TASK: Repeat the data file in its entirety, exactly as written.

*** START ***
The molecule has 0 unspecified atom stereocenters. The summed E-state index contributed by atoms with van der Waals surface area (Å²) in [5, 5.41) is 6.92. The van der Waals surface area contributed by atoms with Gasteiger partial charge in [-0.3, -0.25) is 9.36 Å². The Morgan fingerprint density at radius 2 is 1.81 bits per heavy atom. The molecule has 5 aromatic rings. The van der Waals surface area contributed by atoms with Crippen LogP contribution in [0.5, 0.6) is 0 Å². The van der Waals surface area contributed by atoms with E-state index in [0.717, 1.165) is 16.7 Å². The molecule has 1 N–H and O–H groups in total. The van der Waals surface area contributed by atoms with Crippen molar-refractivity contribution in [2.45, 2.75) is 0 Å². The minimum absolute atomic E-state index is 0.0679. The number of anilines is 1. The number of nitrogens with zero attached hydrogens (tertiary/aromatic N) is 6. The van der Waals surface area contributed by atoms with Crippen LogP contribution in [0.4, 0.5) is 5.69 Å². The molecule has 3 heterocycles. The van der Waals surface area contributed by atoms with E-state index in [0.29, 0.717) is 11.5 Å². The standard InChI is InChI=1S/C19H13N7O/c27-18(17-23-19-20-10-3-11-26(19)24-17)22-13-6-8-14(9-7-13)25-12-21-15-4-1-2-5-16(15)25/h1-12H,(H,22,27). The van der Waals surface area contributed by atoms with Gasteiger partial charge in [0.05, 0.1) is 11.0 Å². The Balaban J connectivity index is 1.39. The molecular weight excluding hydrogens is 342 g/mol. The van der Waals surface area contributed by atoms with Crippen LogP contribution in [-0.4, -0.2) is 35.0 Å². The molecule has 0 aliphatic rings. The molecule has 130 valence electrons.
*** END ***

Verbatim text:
The molecule has 0 unspecified atom stereocenters. The summed E-state index contributed by atoms with van der Waals surface area (Å²) in [5, 5.41) is 6.92. The van der Waals surface area contributed by atoms with Gasteiger partial charge in [-0.3, -0.25) is 9.36 Å². The Morgan fingerprint density at radius 2 is 1.81 bits per heavy atom. The molecule has 5 aromatic rings. The van der Waals surface area contributed by atoms with Crippen LogP contribution in [0.5, 0.6) is 0 Å². The van der Waals surface area contributed by atoms with E-state index in [0.717, 1.165) is 16.7 Å². The molecule has 1 N–H and O–H groups in total. The van der Waals surface area contributed by atoms with Crippen molar-refractivity contribution in [2.45, 2.75) is 0 Å². The minimum absolute atomic E-state index is 0.0679. The number of anilines is 1. The number of nitrogens with zero attached hydrogens (tertiary/aromatic N) is 6. The van der Waals surface area contributed by atoms with Crippen LogP contribution in [0.4, 0.5) is 5.69 Å². The molecule has 3 heterocycles. The van der Waals surface area contributed by atoms with E-state index in [0.29, 0.717) is 11.5 Å². The standard InChI is InChI=1S/C19H13N7O/c27-18(17-23-19-20-10-3-11-26(19)24-17)22-13-6-8-14(9-7-13)25-12-21-15-4-1-2-5-16(15)25/h1-12H,(H,22,27). The van der Waals surface area contributed by atoms with Gasteiger partial charge in [0.05, 0.1) is 11.0 Å². The Balaban J connectivity index is 1.39. The molecular weight excluding hydrogens is 342 g/mol. The van der Waals surface area contributed by atoms with Crippen LogP contribution in [-0.4, -0.2) is 35.0 Å². The molecule has 0 aliphatic rings. The molecule has 130 valence electrons.